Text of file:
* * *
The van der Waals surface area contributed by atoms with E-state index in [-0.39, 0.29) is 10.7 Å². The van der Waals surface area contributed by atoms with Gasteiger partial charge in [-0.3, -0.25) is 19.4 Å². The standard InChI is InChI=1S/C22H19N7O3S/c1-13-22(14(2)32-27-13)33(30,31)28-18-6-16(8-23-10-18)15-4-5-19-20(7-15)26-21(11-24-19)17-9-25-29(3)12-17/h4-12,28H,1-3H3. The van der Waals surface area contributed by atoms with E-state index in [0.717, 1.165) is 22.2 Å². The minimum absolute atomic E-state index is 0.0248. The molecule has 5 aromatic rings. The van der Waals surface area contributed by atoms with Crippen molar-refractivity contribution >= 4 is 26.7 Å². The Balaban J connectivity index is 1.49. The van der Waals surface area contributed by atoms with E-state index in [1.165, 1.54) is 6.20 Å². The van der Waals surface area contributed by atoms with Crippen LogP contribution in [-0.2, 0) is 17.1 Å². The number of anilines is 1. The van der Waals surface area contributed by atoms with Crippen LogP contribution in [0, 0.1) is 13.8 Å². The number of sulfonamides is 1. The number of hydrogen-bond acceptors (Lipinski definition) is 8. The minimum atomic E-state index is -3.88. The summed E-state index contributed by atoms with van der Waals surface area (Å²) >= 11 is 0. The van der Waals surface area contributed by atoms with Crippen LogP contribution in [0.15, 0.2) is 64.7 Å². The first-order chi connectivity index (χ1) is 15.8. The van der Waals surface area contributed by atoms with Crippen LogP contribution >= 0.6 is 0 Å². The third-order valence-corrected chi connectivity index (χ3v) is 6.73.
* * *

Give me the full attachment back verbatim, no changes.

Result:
The van der Waals surface area contributed by atoms with E-state index in [-0.39, 0.29) is 10.7 Å². The van der Waals surface area contributed by atoms with Gasteiger partial charge in [-0.3, -0.25) is 19.4 Å². The standard InChI is InChI=1S/C22H19N7O3S/c1-13-22(14(2)32-27-13)33(30,31)28-18-6-16(8-23-10-18)15-4-5-19-20(7-15)26-21(11-24-19)17-9-25-29(3)12-17/h4-12,28H,1-3H3. The van der Waals surface area contributed by atoms with E-state index in [0.717, 1.165) is 22.2 Å². The minimum absolute atomic E-state index is 0.0248. The molecule has 5 aromatic rings. The van der Waals surface area contributed by atoms with Crippen molar-refractivity contribution >= 4 is 26.7 Å². The Balaban J connectivity index is 1.49. The van der Waals surface area contributed by atoms with E-state index in [1.165, 1.54) is 6.20 Å². The van der Waals surface area contributed by atoms with Crippen LogP contribution in [-0.2, 0) is 17.1 Å². The number of anilines is 1. The van der Waals surface area contributed by atoms with Crippen LogP contribution in [0, 0.1) is 13.8 Å². The number of sulfonamides is 1. The number of hydrogen-bond acceptors (Lipinski definition) is 8. The minimum atomic E-state index is -3.88. The summed E-state index contributed by atoms with van der Waals surface area (Å²) >= 11 is 0. The van der Waals surface area contributed by atoms with Crippen LogP contribution in [0.15, 0.2) is 64.7 Å². The first-order chi connectivity index (χ1) is 15.8. The van der Waals surface area contributed by atoms with Crippen LogP contribution >= 0.6 is 0 Å². The third-order valence-corrected chi connectivity index (χ3v) is 6.73.